Kilwa Kisiwani was once the most famous trading post in East Africa. In 9th century the Swahili wealth owner of the island sold it to a trader called Ali bin Al-Hasan, the founder of Shiraz Dynasty. From 11th Century to early 15th Ali bin Al-Hasan managed to create a powerful city (Kilwa Kisiwani) and as major trading center along east African coast. He built a great mosque, established close trading links to interior of southern Africa as far as Nyasaland and Zimbabwe.
The Ruins of Kilwa Kisiwani and Songo Mnara are the remains of two ports that had an important position in East African trade between the 13th and 16th centuries.
Kilwa Kisiwani is an Islamic community on an island off the coast of East Africa, in present day Tanzania. In the 9th century it was sold to a trader Ali bin Al-Hasan and over the following centuries it grew to be a major city and trading centre along that coast, and inland as far as Zimbabwe. Trade was mainly in gold and iron from Zimbabwe, ivory and slaves from Tanzania, and textiles, jewellery, porcelain, and spices from Asia.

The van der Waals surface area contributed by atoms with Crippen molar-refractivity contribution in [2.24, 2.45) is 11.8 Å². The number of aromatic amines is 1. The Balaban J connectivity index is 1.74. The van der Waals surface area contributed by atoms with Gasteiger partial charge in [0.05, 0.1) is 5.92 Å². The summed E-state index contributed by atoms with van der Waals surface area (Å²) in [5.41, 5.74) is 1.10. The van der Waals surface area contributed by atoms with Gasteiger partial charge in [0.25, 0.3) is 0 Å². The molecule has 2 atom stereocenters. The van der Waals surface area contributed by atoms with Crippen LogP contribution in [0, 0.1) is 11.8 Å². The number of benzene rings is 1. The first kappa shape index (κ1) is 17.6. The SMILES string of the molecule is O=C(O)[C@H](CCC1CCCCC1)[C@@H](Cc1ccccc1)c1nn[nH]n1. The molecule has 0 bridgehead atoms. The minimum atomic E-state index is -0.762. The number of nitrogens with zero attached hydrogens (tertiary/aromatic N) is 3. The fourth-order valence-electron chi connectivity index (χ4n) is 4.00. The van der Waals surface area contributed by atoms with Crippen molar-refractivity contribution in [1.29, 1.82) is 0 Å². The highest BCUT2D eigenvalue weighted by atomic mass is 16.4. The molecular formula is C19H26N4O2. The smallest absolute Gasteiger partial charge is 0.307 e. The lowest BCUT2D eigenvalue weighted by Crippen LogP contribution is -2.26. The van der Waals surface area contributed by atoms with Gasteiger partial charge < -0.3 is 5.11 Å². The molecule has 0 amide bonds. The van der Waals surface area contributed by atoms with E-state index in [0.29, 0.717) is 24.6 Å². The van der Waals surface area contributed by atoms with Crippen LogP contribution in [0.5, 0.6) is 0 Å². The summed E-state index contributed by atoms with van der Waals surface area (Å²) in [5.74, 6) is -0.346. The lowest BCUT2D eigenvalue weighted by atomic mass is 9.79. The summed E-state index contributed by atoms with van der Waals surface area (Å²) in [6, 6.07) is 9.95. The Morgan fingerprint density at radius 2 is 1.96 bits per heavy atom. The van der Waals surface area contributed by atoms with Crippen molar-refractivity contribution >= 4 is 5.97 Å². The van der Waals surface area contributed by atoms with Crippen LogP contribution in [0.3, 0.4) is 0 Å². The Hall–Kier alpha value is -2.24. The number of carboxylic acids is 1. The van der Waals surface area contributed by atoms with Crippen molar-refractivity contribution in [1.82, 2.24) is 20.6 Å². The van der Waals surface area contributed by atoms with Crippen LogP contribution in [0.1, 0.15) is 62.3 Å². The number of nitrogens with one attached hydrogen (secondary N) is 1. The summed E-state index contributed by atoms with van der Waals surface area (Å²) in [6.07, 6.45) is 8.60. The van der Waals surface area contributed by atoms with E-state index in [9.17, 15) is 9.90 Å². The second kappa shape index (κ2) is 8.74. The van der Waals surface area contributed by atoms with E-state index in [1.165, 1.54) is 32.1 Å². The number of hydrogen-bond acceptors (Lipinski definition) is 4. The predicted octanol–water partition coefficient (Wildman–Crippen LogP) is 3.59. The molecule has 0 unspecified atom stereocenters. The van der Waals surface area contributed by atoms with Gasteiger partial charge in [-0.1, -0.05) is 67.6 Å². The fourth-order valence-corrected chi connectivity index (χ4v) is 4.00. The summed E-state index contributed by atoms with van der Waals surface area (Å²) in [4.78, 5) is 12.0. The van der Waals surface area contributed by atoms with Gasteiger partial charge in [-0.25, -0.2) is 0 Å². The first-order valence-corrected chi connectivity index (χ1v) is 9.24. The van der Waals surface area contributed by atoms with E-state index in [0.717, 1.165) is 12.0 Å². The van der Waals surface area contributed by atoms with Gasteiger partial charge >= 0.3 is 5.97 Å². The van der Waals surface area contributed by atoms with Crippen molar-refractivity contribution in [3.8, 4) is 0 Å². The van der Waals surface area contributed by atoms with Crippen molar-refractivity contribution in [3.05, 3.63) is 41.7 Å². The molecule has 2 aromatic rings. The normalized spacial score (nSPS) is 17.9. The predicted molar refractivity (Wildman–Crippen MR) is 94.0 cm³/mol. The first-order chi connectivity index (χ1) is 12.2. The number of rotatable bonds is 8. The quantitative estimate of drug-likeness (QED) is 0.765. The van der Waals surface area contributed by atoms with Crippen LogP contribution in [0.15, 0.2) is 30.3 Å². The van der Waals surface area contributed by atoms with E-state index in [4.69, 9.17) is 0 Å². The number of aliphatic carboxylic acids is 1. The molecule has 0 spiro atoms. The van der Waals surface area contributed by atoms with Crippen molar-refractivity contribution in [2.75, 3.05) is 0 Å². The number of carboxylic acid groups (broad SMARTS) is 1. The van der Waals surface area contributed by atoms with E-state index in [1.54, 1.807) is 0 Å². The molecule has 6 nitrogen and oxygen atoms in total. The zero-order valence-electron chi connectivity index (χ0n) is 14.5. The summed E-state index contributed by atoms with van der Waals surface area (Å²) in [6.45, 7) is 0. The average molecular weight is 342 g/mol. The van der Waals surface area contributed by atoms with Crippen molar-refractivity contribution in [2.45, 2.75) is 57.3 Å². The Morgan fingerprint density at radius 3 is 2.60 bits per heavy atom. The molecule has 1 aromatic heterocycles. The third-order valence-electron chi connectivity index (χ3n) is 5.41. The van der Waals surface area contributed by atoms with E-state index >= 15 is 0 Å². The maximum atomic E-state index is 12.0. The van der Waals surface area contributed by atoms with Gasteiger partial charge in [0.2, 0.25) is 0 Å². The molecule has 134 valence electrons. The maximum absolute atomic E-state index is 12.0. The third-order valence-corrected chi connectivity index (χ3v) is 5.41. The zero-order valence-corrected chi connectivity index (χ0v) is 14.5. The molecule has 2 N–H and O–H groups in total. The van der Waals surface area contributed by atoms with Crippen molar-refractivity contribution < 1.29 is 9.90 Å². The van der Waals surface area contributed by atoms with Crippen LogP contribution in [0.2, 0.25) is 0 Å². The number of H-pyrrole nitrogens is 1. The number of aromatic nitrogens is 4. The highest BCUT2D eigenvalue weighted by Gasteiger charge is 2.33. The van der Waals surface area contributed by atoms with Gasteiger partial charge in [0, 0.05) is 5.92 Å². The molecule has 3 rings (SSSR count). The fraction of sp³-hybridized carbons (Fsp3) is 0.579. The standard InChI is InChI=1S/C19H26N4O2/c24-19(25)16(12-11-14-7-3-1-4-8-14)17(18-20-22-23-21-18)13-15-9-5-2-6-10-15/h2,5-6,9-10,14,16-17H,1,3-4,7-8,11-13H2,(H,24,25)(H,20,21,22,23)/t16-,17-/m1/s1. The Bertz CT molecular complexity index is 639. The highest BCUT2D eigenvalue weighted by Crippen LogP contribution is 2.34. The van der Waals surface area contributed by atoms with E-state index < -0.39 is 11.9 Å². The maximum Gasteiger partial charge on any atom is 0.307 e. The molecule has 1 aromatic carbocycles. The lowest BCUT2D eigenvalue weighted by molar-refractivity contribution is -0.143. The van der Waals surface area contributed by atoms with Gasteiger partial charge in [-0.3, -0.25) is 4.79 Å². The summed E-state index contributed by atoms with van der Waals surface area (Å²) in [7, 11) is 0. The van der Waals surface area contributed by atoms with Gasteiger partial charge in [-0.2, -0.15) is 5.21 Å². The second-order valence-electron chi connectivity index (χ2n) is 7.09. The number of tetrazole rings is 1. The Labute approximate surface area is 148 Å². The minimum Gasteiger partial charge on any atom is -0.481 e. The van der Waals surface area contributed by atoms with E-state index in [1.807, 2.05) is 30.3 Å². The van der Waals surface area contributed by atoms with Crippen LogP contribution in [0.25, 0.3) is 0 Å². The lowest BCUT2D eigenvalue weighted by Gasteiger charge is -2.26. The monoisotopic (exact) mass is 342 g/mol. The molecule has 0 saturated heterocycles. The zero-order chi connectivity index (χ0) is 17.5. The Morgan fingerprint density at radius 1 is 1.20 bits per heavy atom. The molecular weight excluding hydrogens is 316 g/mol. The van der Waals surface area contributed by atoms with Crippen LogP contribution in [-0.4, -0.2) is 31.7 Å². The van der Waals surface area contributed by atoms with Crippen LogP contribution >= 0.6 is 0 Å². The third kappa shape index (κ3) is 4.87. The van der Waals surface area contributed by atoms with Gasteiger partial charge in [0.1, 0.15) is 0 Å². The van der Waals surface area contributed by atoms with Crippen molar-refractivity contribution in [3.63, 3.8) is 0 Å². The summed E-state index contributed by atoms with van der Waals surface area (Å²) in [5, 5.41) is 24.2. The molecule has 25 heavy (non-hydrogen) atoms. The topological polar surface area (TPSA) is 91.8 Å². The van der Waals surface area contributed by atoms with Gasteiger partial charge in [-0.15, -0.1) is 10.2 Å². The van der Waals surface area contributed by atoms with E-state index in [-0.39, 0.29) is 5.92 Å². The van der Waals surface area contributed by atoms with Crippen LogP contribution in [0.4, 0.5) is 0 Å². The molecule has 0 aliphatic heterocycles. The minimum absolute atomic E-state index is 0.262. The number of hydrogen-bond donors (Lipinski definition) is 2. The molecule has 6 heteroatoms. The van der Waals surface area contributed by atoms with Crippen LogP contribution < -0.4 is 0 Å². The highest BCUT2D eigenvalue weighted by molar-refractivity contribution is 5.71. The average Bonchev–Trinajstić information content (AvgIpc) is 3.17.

By the 13th century, under the rule of the Mahdali family, Kilwa had become the most powerful city on the East African coast, and its influence stretched as far south as Mozambique. Abu Abdullah Ibn Battuta recorded his visit to the city around 1330, and commented favorably on the humility and religion of its ruler, Sultan al-Hasan ibn Sulaiman. From this period date the construction of the Palace of Husuni Kubwa and a significant extension to the Great Mosque of Kilwa.